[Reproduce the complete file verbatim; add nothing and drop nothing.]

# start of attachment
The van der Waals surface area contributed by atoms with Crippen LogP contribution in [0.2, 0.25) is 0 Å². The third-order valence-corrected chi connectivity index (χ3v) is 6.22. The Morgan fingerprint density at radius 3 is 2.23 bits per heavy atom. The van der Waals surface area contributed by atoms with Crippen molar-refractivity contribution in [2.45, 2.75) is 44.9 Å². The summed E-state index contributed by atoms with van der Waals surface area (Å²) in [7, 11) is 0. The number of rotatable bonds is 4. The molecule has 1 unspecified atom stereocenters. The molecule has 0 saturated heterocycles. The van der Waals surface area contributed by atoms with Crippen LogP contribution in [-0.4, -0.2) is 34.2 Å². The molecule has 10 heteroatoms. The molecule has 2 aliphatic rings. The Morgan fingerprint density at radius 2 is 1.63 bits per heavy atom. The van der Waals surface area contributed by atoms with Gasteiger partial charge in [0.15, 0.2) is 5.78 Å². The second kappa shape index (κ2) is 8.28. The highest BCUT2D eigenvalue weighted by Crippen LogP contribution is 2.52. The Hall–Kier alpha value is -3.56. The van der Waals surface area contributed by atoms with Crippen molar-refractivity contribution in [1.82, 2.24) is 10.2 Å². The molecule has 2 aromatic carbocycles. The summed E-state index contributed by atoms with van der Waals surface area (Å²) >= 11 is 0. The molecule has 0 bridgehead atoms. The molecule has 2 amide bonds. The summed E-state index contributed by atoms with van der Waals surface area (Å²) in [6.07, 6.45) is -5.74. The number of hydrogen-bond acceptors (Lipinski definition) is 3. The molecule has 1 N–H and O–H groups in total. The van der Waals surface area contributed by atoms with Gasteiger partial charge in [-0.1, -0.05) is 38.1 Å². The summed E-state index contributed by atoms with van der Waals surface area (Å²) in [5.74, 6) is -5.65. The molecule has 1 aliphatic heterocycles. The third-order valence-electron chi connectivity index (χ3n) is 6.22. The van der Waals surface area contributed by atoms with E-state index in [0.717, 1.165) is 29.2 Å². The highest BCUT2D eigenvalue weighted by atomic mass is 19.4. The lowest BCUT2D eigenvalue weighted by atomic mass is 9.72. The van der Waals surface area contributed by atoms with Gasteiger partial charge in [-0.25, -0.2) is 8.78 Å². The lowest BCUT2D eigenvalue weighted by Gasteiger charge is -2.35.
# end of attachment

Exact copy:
The van der Waals surface area contributed by atoms with Crippen LogP contribution in [0.2, 0.25) is 0 Å². The third-order valence-corrected chi connectivity index (χ3v) is 6.22. The Morgan fingerprint density at radius 3 is 2.23 bits per heavy atom. The van der Waals surface area contributed by atoms with Crippen molar-refractivity contribution in [2.45, 2.75) is 44.9 Å². The summed E-state index contributed by atoms with van der Waals surface area (Å²) in [7, 11) is 0. The number of rotatable bonds is 4. The molecule has 1 unspecified atom stereocenters. The molecule has 0 saturated heterocycles. The van der Waals surface area contributed by atoms with Crippen LogP contribution in [-0.4, -0.2) is 34.2 Å². The molecule has 10 heteroatoms. The molecule has 2 aliphatic rings. The Morgan fingerprint density at radius 2 is 1.63 bits per heavy atom. The van der Waals surface area contributed by atoms with Gasteiger partial charge in [0.15, 0.2) is 5.78 Å². The second kappa shape index (κ2) is 8.28. The highest BCUT2D eigenvalue weighted by Crippen LogP contribution is 2.52. The Hall–Kier alpha value is -3.56. The van der Waals surface area contributed by atoms with Crippen molar-refractivity contribution in [1.82, 2.24) is 10.2 Å². The molecule has 2 aromatic carbocycles. The summed E-state index contributed by atoms with van der Waals surface area (Å²) >= 11 is 0. The molecule has 0 bridgehead atoms. The molecule has 2 amide bonds. The summed E-state index contributed by atoms with van der Waals surface area (Å²) in [6.07, 6.45) is -5.74. The number of hydrogen-bond acceptors (Lipinski definition) is 3. The molecule has 1 N–H and O–H groups in total. The van der Waals surface area contributed by atoms with Gasteiger partial charge in [-0.1, -0.05) is 38.1 Å². The summed E-state index contributed by atoms with van der Waals surface area (Å²) in [5.74, 6) is -5.65. The molecule has 1 aliphatic heterocycles. The third-order valence-electron chi connectivity index (χ3n) is 6.22. The van der Waals surface area contributed by atoms with E-state index in [0.717, 1.165) is 29.2 Å². The highest BCUT2D eigenvalue weighted by atomic mass is 19.4. The lowest BCUT2D eigenvalue weighted by atomic mass is 9.72. The van der Waals surface area contributed by atoms with Gasteiger partial charge in [-0.25, -0.2) is 8.78 Å². The lowest BCUT2D eigenvalue weighted by Gasteiger charge is -2.35.